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– by Joseph Jammer Medina

Earlier this year, Kong: Skull Island hit theaters, and while it didn’t exactly set the box office on fire, it did well enough to at least outperform Peter Jackson’s 2005 outing, in addition to continuing the mythology of the MonsterVerse that began with Godzilla back in 2014.

With this in mind, can we expect Kong: Skull Island director Jordan Vogt-Roberts to return back to the director’s chair for another outing with the oversized ape? Not likely. Speaking with Screen Junkies, the director stated:

“I think I’m done with giant monsters for a little bit…I’m really proud of how weird this movie is and I’m really proud of how much people embraced that stuff and actually called out like how strange the movie is. And I wanted it to have a voice and I’m so proud of what we did and how I think it is, like, a nontraditional blockbuster in 2017. And I’m so proud of what Legendary and Warner Bros and those guys allowed me to do and the collaboration that we had. But I definitely don’t think I’ve got Kong vs. Godzilla in me. Never say never, but I’m so proud of the Kong we made and the vibe of him and the energy of him and the vibe of the creatures on that island and everything, but it would be tough for me right now.”

While it’s easy to assume that a blockbuster director would just continue on churning out those popcorn flicks, it has to be remembered how much time and energy one puts out for these films. Not only do they usually have to put two years of their lives on hold, but we can’t also can’t forget the indie origins of someone like Vogt-Roberts. As much as they love films like Kong, there’s a good chance they’re more at home with more character-based stories like The Kings of Summer.



With that in mind, it’s no surprise that, on the heels of something like Kong: Skull Island, that Vogt-Roberts is likely hungry for something smaller. Filmmakers like Christopher Nolan have, in the past, alternated between big budget properties and original films in an attempt to keep their creative minds full, so once Kong’s director does that himself, don’t be surprise if he’s ready to hop back on board for another outing.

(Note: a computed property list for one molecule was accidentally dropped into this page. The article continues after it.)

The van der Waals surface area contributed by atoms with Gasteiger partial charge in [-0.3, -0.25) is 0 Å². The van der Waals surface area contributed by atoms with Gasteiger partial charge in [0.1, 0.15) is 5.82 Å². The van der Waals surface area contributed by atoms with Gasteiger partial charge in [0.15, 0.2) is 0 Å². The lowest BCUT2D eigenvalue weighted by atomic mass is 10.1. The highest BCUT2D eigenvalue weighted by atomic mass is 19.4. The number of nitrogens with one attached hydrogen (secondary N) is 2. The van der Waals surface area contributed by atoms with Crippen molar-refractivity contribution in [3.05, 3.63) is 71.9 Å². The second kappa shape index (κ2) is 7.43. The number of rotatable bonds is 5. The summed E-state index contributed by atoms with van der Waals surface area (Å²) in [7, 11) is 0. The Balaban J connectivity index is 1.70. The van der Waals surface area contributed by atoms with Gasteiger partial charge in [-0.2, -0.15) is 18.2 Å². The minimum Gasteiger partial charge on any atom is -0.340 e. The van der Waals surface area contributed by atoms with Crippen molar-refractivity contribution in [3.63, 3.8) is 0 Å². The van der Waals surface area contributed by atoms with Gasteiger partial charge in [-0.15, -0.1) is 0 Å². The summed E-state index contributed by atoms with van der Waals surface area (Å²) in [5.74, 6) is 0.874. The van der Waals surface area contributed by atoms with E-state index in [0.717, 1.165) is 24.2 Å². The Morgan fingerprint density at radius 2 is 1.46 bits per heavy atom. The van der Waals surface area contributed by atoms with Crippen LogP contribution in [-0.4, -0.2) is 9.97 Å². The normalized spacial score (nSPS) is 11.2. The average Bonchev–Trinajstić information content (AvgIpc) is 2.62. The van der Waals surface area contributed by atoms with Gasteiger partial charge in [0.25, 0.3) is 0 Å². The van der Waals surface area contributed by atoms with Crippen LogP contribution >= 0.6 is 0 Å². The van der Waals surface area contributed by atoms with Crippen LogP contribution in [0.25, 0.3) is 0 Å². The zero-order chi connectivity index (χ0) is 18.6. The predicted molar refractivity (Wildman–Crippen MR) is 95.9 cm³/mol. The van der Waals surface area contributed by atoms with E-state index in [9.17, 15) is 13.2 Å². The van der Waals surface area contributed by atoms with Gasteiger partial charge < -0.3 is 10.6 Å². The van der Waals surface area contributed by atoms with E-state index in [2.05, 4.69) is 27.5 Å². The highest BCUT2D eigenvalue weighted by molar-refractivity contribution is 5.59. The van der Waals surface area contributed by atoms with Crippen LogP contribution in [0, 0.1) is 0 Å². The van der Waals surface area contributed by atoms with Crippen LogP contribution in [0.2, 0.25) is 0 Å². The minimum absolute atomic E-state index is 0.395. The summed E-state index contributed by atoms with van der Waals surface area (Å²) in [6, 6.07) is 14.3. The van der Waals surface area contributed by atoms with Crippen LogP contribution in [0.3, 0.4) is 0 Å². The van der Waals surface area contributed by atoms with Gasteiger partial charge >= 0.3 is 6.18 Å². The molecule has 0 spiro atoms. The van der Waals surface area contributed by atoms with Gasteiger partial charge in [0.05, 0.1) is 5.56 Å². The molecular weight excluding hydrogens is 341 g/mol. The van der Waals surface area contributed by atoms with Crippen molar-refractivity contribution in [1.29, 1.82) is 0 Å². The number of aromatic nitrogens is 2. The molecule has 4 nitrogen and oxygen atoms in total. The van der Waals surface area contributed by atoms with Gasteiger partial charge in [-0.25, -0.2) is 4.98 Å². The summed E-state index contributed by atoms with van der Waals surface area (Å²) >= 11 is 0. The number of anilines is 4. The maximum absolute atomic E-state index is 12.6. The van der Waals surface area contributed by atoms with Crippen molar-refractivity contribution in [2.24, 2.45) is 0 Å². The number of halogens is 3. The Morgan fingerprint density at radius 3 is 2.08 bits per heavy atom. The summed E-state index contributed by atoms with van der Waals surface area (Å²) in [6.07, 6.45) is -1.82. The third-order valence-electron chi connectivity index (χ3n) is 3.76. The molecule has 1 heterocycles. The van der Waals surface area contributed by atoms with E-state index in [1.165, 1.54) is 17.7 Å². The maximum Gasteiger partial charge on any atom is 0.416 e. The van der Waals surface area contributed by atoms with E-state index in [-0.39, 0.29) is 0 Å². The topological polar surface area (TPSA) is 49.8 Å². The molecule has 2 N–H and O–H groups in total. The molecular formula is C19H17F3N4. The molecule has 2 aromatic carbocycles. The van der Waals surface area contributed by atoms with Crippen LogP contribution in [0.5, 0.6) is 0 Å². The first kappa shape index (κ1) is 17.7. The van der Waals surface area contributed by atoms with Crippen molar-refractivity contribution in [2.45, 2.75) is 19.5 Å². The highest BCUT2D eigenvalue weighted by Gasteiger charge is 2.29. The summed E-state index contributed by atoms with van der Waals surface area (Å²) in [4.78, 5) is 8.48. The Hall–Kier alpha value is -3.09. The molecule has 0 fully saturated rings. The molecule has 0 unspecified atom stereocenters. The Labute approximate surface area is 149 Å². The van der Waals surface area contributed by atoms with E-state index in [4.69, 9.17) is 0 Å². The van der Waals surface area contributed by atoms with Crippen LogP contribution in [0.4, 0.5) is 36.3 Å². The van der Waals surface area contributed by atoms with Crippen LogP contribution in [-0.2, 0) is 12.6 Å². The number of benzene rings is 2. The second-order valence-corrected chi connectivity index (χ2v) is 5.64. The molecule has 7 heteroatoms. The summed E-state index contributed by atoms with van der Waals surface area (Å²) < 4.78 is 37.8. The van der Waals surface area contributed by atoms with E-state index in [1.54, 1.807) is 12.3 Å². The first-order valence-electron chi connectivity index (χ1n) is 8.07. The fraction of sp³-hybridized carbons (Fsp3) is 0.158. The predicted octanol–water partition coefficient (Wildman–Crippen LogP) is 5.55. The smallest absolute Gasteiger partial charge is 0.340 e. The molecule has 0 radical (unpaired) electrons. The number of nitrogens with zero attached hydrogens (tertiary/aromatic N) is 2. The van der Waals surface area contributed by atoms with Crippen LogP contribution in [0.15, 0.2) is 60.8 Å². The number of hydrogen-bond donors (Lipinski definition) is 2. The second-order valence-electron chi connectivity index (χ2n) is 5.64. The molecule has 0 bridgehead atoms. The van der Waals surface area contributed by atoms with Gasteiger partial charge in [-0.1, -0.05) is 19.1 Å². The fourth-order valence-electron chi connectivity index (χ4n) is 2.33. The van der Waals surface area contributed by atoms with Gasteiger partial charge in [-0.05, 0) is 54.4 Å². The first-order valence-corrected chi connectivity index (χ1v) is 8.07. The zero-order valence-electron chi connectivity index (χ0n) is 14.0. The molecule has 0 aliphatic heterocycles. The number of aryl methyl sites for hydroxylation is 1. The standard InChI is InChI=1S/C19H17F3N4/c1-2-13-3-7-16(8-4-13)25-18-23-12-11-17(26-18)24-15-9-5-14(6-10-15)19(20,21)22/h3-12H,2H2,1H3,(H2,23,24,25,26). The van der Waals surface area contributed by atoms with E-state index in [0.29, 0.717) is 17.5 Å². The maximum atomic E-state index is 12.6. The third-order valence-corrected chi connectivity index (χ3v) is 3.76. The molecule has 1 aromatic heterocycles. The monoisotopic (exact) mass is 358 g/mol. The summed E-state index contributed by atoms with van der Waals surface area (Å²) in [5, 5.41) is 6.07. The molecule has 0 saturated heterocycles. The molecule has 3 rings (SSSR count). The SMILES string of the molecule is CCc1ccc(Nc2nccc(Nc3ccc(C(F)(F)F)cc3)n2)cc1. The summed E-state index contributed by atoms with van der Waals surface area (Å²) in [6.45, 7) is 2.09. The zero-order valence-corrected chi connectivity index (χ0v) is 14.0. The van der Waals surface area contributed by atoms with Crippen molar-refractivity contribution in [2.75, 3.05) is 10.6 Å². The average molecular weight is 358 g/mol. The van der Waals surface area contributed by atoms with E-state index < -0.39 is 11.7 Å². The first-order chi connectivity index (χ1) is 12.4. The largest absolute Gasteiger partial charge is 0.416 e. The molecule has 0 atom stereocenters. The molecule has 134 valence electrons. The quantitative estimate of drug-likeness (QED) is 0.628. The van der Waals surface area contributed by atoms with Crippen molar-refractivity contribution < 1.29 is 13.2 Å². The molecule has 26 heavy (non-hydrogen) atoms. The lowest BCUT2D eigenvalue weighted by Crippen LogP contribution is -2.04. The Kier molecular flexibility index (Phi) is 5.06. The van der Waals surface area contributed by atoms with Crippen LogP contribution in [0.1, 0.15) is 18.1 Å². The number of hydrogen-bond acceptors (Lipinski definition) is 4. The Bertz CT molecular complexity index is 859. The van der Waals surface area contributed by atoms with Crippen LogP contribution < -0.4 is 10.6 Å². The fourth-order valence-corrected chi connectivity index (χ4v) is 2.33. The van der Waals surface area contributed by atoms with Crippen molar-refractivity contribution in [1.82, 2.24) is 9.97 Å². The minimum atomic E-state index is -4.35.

However, we also have to consider if the studio will want him to return. Sure, the movie may have performed well enough critically, and it may have even made some money, when all said and done, but with under $600 million made worldwide, it’s definitely a slow start for what Legendary and Warner Bros are undoubtedly hoping will be a billion-dollar franchise. Would they go back to Vogt-Roberts after this middling performance? Not likely.

What do you think of Vogt-Roberts’ statements? Do you want to see him come back for another film? Let us know your thoughts down below!

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SOURCE: Screen Junkies

Joseph Jammer Medina is an author, podcaster, and editor-in-chief of LRM. A graduate of Chapman University's Dodge College of Film and Television, Jammer's always had a craving for stories. From movies, television, and web content to books, anime, and manga, he's always been something of a story junkie.